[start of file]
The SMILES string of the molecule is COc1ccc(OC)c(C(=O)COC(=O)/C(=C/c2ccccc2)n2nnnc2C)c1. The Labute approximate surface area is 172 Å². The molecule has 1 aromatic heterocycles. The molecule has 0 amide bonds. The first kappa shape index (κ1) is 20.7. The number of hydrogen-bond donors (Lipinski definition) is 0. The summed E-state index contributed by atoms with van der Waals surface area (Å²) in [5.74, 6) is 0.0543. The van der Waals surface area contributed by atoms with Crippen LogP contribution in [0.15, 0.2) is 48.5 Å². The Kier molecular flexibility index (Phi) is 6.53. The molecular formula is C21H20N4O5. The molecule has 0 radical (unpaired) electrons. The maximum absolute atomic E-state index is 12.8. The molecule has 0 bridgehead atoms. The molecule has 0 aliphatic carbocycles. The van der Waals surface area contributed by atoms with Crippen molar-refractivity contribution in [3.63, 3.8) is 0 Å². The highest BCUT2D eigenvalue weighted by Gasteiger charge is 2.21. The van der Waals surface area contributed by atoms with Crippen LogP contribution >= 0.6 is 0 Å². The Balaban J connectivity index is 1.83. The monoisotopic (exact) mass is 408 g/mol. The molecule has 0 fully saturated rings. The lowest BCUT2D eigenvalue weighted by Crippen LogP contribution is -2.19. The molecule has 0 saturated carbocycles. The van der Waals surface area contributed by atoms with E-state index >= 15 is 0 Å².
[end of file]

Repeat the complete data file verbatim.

The SMILES string of the molecule is COc1ccc(OC)c(C(=O)COC(=O)/C(=C/c2ccccc2)n2nnnc2C)c1. The Labute approximate surface area is 172 Å². The molecule has 1 aromatic heterocycles. The molecule has 0 amide bonds. The first kappa shape index (κ1) is 20.7. The number of hydrogen-bond donors (Lipinski definition) is 0. The summed E-state index contributed by atoms with van der Waals surface area (Å²) in [5.74, 6) is 0.0543. The van der Waals surface area contributed by atoms with Crippen LogP contribution in [0.15, 0.2) is 48.5 Å². The Kier molecular flexibility index (Phi) is 6.53. The molecular formula is C21H20N4O5. The molecule has 0 radical (unpaired) electrons. The maximum absolute atomic E-state index is 12.8. The molecule has 0 bridgehead atoms. The molecule has 0 aliphatic carbocycles. The van der Waals surface area contributed by atoms with Crippen molar-refractivity contribution in [3.63, 3.8) is 0 Å². The highest BCUT2D eigenvalue weighted by Gasteiger charge is 2.21. The van der Waals surface area contributed by atoms with Crippen LogP contribution >= 0.6 is 0 Å². The Balaban J connectivity index is 1.83. The monoisotopic (exact) mass is 408 g/mol. The molecule has 0 fully saturated rings. The lowest BCUT2D eigenvalue weighted by Crippen LogP contribution is -2.19. The molecule has 0 saturated carbocycles. The van der Waals surface area contributed by atoms with E-state index >= 15 is 0 Å².